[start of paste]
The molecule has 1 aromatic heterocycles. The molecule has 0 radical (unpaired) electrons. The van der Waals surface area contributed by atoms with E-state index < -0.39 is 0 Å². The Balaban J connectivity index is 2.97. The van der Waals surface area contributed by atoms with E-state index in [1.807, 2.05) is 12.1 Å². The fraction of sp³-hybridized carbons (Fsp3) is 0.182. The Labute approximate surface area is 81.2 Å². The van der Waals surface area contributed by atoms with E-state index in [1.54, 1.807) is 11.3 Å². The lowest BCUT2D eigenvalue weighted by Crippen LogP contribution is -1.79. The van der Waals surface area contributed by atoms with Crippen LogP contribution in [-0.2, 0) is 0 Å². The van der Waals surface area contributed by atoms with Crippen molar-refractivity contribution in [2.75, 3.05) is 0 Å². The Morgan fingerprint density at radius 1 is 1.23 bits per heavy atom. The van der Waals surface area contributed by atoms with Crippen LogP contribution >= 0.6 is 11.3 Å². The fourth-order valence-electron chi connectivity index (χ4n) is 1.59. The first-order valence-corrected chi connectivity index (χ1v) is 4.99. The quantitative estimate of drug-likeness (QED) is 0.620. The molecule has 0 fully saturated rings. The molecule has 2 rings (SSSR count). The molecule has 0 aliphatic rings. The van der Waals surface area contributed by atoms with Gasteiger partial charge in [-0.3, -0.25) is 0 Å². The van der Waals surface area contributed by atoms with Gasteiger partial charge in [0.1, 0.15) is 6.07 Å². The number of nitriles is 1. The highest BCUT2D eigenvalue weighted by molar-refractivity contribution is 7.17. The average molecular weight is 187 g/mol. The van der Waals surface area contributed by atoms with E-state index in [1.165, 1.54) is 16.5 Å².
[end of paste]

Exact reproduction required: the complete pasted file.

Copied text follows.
The molecule has 1 aromatic heterocycles. The molecule has 0 radical (unpaired) electrons. The van der Waals surface area contributed by atoms with E-state index < -0.39 is 0 Å². The Balaban J connectivity index is 2.97. The van der Waals surface area contributed by atoms with E-state index in [1.807, 2.05) is 12.1 Å². The fraction of sp³-hybridized carbons (Fsp3) is 0.182. The Labute approximate surface area is 81.2 Å². The van der Waals surface area contributed by atoms with E-state index in [1.54, 1.807) is 11.3 Å². The lowest BCUT2D eigenvalue weighted by Crippen LogP contribution is -1.79. The van der Waals surface area contributed by atoms with Crippen LogP contribution in [-0.2, 0) is 0 Å². The van der Waals surface area contributed by atoms with Crippen molar-refractivity contribution in [2.75, 3.05) is 0 Å². The Morgan fingerprint density at radius 1 is 1.23 bits per heavy atom. The van der Waals surface area contributed by atoms with Crippen LogP contribution >= 0.6 is 11.3 Å². The fourth-order valence-electron chi connectivity index (χ4n) is 1.59. The first-order valence-corrected chi connectivity index (χ1v) is 4.99. The quantitative estimate of drug-likeness (QED) is 0.620. The molecule has 0 fully saturated rings. The molecule has 2 rings (SSSR count). The molecule has 0 aliphatic rings. The van der Waals surface area contributed by atoms with Gasteiger partial charge in [-0.3, -0.25) is 0 Å². The van der Waals surface area contributed by atoms with Gasteiger partial charge in [0.1, 0.15) is 6.07 Å². The number of nitriles is 1. The highest BCUT2D eigenvalue weighted by molar-refractivity contribution is 7.17. The average molecular weight is 187 g/mol. The van der Waals surface area contributed by atoms with E-state index in [1.165, 1.54) is 16.5 Å².